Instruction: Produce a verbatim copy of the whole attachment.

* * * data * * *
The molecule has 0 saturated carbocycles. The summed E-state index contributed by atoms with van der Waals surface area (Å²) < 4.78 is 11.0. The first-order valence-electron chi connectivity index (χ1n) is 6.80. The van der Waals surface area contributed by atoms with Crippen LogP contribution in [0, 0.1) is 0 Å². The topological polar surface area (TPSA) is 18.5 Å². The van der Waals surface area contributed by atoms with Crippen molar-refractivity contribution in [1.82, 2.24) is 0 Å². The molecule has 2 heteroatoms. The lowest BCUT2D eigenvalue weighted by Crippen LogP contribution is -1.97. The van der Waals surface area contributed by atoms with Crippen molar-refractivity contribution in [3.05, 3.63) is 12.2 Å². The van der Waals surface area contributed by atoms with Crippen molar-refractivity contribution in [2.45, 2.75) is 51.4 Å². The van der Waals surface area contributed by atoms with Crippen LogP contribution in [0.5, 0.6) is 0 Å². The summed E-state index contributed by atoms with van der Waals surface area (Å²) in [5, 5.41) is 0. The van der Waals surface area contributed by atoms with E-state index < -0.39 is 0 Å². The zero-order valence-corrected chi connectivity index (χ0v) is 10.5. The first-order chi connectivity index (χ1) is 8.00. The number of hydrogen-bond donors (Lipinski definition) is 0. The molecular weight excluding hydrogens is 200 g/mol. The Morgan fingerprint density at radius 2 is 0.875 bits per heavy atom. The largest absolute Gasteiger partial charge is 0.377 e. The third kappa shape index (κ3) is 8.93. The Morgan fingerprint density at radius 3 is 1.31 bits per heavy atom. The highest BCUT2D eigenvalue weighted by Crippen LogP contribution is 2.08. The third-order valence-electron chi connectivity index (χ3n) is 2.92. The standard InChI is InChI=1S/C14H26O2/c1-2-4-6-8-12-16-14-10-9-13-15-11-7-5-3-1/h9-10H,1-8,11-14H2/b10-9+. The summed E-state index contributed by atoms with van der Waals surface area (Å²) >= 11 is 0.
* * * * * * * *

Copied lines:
The molecule has 0 saturated carbocycles. The summed E-state index contributed by atoms with van der Waals surface area (Å²) < 4.78 is 11.0. The first-order valence-electron chi connectivity index (χ1n) is 6.80. The van der Waals surface area contributed by atoms with Crippen LogP contribution in [0, 0.1) is 0 Å². The topological polar surface area (TPSA) is 18.5 Å². The van der Waals surface area contributed by atoms with Crippen molar-refractivity contribution in [1.82, 2.24) is 0 Å². The molecule has 2 heteroatoms. The lowest BCUT2D eigenvalue weighted by Crippen LogP contribution is -1.97. The van der Waals surface area contributed by atoms with Crippen molar-refractivity contribution in [3.05, 3.63) is 12.2 Å². The van der Waals surface area contributed by atoms with Crippen molar-refractivity contribution in [2.45, 2.75) is 51.4 Å². The van der Waals surface area contributed by atoms with Crippen LogP contribution in [0.5, 0.6) is 0 Å². The summed E-state index contributed by atoms with van der Waals surface area (Å²) in [5, 5.41) is 0. The van der Waals surface area contributed by atoms with E-state index < -0.39 is 0 Å². The zero-order valence-corrected chi connectivity index (χ0v) is 10.5. The first-order chi connectivity index (χ1) is 8.00. The number of hydrogen-bond donors (Lipinski definition) is 0. The molecular weight excluding hydrogens is 200 g/mol. The Morgan fingerprint density at radius 2 is 0.875 bits per heavy atom. The largest absolute Gasteiger partial charge is 0.377 e. The third kappa shape index (κ3) is 8.93. The Morgan fingerprint density at radius 3 is 1.31 bits per heavy atom. The highest BCUT2D eigenvalue weighted by Crippen LogP contribution is 2.08. The third-order valence-electron chi connectivity index (χ3n) is 2.92. The standard InChI is InChI=1S/C14H26O2/c1-2-4-6-8-12-16-14-10-9-13-15-11-7-5-3-1/h9-10H,1-8,11-14H2/b10-9+. The summed E-state index contributed by atoms with van der Waals surface area (Å²) >= 11 is 0.